You should check it out.
I found this quote from Michael Heiser particularly interesting:
Readers familiar with my own research know that I’m someone who believes that terms like “Israelite religion” and “Old Testament theology” ought to be interchangeable in our thinking. They know that I’ve complained for years about the lip service evangelicals pay to “contextualizing” the Bible, when what they really do is cherry-pick ancient Near Eastern literature and material culture for comfortable parallels that protect us from seeing the Old Testament through the eyes of an ancient Semite instead of those of a 20th (or 17th) century Westerner. If we’re really serious about interpreting the Bible in its own cultural and religious context, we need to remove the modern theological filters we use to read it.
I think this is a widespread problem in a number of religious traditions, but I don’t think it’s necessarily intentional. Most Bible readers these days are searching for applicability in their own livs, and so read the Bible through that particular filter: how does this apply to me. Since most people are also naturally religio- and ethnocentric to one degree or another, this becomes a comfortable default lens that is difficult to remove when it comes to historicocritical considerations.
I think many want to believe the Bible is accessible to them on every level, as well, and so think they can flesh out the context on their own, without knowing much more than what the Bible itself tells them about the world of the ancient Near East. What information they do find that provides contextualization most likely comes down to devotional readers of the Bible through devotional channels, and so is probably that cherry-picked (not by them) literature and material culture. I think this is where Bart Ehrman’s criticisms of seminary graduates not using the sources and critical thinking skills they should have developed in seminary are particularly important.
Thanks for the quote, Michael. Does anyone have any thoughts?
I recently returned from attending tonight’s David Patterson Seminar at the Oxford Centre for Hebrew and Jewish Studies. The presenter was Aaron Rosen, a colorful Oxford fellow with a DPhil from Cambridge who lectures here on modern Jewish art. He has joined our small group of masters students at the local pubs a few times and and recently published a book entitled Imagining Jewish Art: Encounters with the Masters in Chagall, Guston, and Kitaj. Tonight’s lecture focused on the use of Christian symbols in the art of Chagall, Rothko, and Kitaj.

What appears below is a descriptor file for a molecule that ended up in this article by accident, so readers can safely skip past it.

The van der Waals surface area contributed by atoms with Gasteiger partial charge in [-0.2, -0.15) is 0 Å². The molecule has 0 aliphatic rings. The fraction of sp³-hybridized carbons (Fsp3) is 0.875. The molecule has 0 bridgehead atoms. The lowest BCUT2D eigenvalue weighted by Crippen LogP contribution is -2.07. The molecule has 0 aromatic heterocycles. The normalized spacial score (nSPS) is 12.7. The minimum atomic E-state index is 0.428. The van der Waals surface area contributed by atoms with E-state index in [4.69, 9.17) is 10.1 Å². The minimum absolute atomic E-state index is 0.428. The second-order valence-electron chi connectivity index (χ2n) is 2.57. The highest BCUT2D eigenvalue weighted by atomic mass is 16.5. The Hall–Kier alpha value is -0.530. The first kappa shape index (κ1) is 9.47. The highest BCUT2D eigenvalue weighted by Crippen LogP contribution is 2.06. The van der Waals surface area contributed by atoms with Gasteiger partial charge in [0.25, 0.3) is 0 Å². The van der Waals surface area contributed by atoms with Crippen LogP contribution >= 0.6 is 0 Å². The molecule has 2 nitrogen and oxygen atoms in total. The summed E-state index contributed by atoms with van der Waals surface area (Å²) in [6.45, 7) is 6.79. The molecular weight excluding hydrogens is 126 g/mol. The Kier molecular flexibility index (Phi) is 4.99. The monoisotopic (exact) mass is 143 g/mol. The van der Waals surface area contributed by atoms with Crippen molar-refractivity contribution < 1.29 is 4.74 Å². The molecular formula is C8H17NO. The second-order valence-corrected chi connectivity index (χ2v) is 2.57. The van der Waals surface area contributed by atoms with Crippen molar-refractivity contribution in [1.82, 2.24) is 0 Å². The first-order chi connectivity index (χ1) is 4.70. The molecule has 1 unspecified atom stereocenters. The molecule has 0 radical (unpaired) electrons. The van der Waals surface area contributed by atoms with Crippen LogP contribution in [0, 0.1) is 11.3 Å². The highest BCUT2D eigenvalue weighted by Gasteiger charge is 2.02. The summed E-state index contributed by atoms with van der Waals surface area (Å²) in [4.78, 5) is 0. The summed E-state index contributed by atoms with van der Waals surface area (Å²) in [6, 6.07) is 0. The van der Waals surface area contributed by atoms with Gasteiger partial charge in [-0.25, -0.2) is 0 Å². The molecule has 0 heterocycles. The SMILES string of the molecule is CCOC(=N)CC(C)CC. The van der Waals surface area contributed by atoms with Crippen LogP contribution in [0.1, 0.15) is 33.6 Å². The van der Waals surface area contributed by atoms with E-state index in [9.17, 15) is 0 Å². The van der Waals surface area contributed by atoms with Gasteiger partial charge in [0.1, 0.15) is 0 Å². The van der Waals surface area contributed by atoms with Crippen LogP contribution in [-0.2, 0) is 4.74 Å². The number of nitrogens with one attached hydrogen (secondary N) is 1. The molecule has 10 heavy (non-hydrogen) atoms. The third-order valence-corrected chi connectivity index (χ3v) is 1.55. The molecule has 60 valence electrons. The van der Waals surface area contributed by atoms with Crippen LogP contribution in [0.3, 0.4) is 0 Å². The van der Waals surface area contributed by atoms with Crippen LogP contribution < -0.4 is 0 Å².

Particularly interesting to me was the work of Chagall, who, according to this presentation, seems to have appropriated the crucifixion as a symbol of Jewish suffering during the Holocaust, with the resurrection a sign of hope for a rebirth of Jewish self-identity. He also used it as an “indicment against Christianity,” according to Rosen. The painting below, White Crucifixion, is intended to criticize the Christian use of the crucifixion as a source of anti-Semitism. Aaron tells us the man in the lower left with the white plaque on his chest originally had “Ich bin Juden” written on it, but it was removed in an effort to make the painting accessible to a wider audience, and perhaps even specifically to Christians. I found the talk captivating and was totally unaware of this dynamic of Jewish art in the last century. If you enjoy art and have never been exposed to Jewish art before, I recommend checking out his book.
Joel has an interesting blurb up about a new law going into effect soon in Oklahoma that requires abortion patients to answer a list of questions, ranging from the county where the abortion is to be performed to the patient’s income level and reason for getting an abortion. The answers will then be posted on a public website (names will not be posted).
The law, which will take effect on Nov. 1, compels the Oklahoma Department of Health to publish data online on all abortion patients — including the woman’s race, marital status, financial circumstances, years of education, number of previous pregnancies, and her reason for seeking the abortion. Doctors who fail to provide such information will be criminally penalized and stripped of their medical licenses.
Now, I am one who believes abortion has its place in a limited number of circumstances. I also feel a fetus is a human life, and being irresponsible or not thinking ahead isn’t a good enough reason to end it. However, a law that explicitly and with extreme prejudice violates patient confidentiality like this is an abominable affront to human decency. It’s institutionalized terrorism, quite frankly, and I am appalled that a state legislature would allow it to pass.